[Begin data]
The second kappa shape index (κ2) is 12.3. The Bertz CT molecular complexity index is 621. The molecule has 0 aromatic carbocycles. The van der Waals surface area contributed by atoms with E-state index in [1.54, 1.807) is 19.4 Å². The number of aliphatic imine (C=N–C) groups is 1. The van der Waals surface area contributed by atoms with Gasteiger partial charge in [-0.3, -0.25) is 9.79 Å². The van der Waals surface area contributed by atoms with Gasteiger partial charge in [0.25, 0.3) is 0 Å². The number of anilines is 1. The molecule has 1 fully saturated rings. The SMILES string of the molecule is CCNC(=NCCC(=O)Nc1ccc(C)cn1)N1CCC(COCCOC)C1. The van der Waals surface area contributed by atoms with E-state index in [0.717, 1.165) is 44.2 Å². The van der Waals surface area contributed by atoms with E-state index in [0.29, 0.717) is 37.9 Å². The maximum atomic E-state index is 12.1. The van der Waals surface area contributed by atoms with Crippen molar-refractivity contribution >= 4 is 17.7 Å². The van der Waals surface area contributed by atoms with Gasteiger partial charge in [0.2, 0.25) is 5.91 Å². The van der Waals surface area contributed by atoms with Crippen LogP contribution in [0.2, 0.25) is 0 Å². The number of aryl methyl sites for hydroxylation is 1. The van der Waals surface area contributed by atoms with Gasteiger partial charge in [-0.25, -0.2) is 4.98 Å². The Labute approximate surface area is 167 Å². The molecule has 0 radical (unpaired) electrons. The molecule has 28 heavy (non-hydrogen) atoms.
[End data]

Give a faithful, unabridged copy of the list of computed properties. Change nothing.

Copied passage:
The second kappa shape index (κ2) is 12.3. The Bertz CT molecular complexity index is 621. The molecule has 0 aromatic carbocycles. The van der Waals surface area contributed by atoms with E-state index in [1.54, 1.807) is 19.4 Å². The number of aliphatic imine (C=N–C) groups is 1. The van der Waals surface area contributed by atoms with Gasteiger partial charge in [-0.3, -0.25) is 9.79 Å². The van der Waals surface area contributed by atoms with Gasteiger partial charge in [0.25, 0.3) is 0 Å². The number of anilines is 1. The molecule has 1 fully saturated rings. The SMILES string of the molecule is CCNC(=NCCC(=O)Nc1ccc(C)cn1)N1CCC(COCCOC)C1. The van der Waals surface area contributed by atoms with E-state index in [0.717, 1.165) is 44.2 Å². The van der Waals surface area contributed by atoms with E-state index in [0.29, 0.717) is 37.9 Å². The maximum atomic E-state index is 12.1. The van der Waals surface area contributed by atoms with Crippen molar-refractivity contribution >= 4 is 17.7 Å². The van der Waals surface area contributed by atoms with Gasteiger partial charge in [0.2, 0.25) is 5.91 Å². The van der Waals surface area contributed by atoms with Crippen LogP contribution in [0.2, 0.25) is 0 Å². The number of aryl methyl sites for hydroxylation is 1. The van der Waals surface area contributed by atoms with Gasteiger partial charge in [-0.25, -0.2) is 4.98 Å². The Labute approximate surface area is 167 Å². The molecule has 0 radical (unpaired) electrons. The molecule has 28 heavy (non-hydrogen) atoms.